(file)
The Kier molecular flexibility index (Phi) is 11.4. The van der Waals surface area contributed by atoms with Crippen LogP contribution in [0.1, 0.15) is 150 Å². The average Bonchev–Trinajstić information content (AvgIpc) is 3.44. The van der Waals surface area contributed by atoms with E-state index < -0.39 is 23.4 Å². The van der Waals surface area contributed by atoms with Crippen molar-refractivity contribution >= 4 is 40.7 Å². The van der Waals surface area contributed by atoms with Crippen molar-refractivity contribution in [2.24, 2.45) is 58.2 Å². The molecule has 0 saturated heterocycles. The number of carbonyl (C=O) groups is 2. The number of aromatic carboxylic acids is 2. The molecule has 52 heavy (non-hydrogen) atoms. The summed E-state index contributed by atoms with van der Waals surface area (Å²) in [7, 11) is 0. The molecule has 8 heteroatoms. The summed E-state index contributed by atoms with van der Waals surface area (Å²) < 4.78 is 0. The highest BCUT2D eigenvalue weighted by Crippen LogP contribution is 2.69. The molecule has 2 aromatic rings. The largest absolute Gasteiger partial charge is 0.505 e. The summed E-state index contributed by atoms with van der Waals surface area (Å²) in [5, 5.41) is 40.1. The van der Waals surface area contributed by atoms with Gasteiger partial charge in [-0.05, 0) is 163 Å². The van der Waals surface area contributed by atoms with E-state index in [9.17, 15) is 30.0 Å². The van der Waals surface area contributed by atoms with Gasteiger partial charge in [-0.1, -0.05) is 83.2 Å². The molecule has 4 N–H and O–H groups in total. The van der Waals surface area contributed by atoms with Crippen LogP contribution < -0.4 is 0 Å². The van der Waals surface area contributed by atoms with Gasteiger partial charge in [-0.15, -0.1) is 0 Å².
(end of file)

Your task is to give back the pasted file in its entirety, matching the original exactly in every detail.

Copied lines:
The Kier molecular flexibility index (Phi) is 11.4. The van der Waals surface area contributed by atoms with Crippen LogP contribution in [0.1, 0.15) is 150 Å². The average Bonchev–Trinajstić information content (AvgIpc) is 3.44. The van der Waals surface area contributed by atoms with E-state index < -0.39 is 23.4 Å². The van der Waals surface area contributed by atoms with Crippen molar-refractivity contribution >= 4 is 40.7 Å². The van der Waals surface area contributed by atoms with Crippen molar-refractivity contribution in [2.24, 2.45) is 58.2 Å². The molecule has 0 saturated heterocycles. The number of carbonyl (C=O) groups is 2. The number of aromatic carboxylic acids is 2. The molecule has 52 heavy (non-hydrogen) atoms. The summed E-state index contributed by atoms with van der Waals surface area (Å²) in [7, 11) is 0. The molecule has 8 heteroatoms. The summed E-state index contributed by atoms with van der Waals surface area (Å²) < 4.78 is 0. The highest BCUT2D eigenvalue weighted by Crippen LogP contribution is 2.69. The molecule has 2 aromatic rings. The largest absolute Gasteiger partial charge is 0.505 e. The summed E-state index contributed by atoms with van der Waals surface area (Å²) in [5, 5.41) is 40.1. The van der Waals surface area contributed by atoms with Gasteiger partial charge in [-0.05, 0) is 163 Å². The van der Waals surface area contributed by atoms with E-state index in [9.17, 15) is 30.0 Å². The van der Waals surface area contributed by atoms with Gasteiger partial charge in [-0.1, -0.05) is 83.2 Å². The molecule has 4 N–H and O–H groups in total. The van der Waals surface area contributed by atoms with Crippen LogP contribution < -0.4 is 0 Å². The van der Waals surface area contributed by atoms with Gasteiger partial charge in [-0.15, -0.1) is 0 Å².